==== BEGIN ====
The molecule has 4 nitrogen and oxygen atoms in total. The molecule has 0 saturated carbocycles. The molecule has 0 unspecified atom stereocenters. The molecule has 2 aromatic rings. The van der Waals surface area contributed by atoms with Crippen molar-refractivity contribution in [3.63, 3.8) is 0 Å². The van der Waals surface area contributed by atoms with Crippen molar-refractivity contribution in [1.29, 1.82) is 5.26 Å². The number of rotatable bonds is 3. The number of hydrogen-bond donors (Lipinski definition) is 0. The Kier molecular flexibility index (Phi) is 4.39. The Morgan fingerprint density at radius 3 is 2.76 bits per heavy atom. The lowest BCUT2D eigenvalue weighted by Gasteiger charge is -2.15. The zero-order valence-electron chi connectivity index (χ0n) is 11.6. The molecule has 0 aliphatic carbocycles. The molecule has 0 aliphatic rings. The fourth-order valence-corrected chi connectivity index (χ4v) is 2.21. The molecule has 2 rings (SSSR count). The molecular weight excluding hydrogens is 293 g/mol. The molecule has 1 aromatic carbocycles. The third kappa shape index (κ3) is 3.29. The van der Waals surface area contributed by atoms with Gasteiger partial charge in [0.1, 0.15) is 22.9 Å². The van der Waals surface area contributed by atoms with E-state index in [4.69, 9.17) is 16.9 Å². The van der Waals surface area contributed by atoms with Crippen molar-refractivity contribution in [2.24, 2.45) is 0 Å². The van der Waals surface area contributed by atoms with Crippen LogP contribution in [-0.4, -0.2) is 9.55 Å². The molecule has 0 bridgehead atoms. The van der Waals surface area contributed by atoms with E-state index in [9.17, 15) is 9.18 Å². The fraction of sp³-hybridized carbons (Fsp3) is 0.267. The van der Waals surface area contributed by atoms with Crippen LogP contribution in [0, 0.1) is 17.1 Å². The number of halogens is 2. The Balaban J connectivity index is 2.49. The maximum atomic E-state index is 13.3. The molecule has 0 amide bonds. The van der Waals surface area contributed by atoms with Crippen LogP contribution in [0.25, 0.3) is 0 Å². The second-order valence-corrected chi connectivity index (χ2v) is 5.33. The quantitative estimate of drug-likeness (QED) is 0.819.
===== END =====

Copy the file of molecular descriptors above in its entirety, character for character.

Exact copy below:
The molecule has 4 nitrogen and oxygen atoms in total. The molecule has 0 saturated carbocycles. The molecule has 0 unspecified atom stereocenters. The molecule has 2 aromatic rings. The van der Waals surface area contributed by atoms with Crippen molar-refractivity contribution in [3.63, 3.8) is 0 Å². The van der Waals surface area contributed by atoms with Crippen molar-refractivity contribution in [1.29, 1.82) is 5.26 Å². The number of rotatable bonds is 3. The number of hydrogen-bond donors (Lipinski definition) is 0. The Kier molecular flexibility index (Phi) is 4.39. The Morgan fingerprint density at radius 3 is 2.76 bits per heavy atom. The lowest BCUT2D eigenvalue weighted by Gasteiger charge is -2.15. The zero-order valence-electron chi connectivity index (χ0n) is 11.6. The molecule has 0 aliphatic carbocycles. The molecule has 0 aliphatic rings. The fourth-order valence-corrected chi connectivity index (χ4v) is 2.21. The molecule has 2 rings (SSSR count). The molecular weight excluding hydrogens is 293 g/mol. The molecule has 1 aromatic carbocycles. The third kappa shape index (κ3) is 3.29. The van der Waals surface area contributed by atoms with Gasteiger partial charge in [0.1, 0.15) is 22.9 Å². The van der Waals surface area contributed by atoms with E-state index in [4.69, 9.17) is 16.9 Å². The van der Waals surface area contributed by atoms with Crippen molar-refractivity contribution in [2.24, 2.45) is 0 Å². The van der Waals surface area contributed by atoms with Crippen LogP contribution in [-0.4, -0.2) is 9.55 Å². The molecule has 0 bridgehead atoms. The van der Waals surface area contributed by atoms with E-state index in [9.17, 15) is 9.18 Å². The fraction of sp³-hybridized carbons (Fsp3) is 0.267. The van der Waals surface area contributed by atoms with Crippen LogP contribution in [0, 0.1) is 17.1 Å². The number of halogens is 2. The Balaban J connectivity index is 2.49. The maximum atomic E-state index is 13.3. The molecule has 0 amide bonds. The van der Waals surface area contributed by atoms with Crippen LogP contribution in [0.25, 0.3) is 0 Å². The second-order valence-corrected chi connectivity index (χ2v) is 5.33. The quantitative estimate of drug-likeness (QED) is 0.819.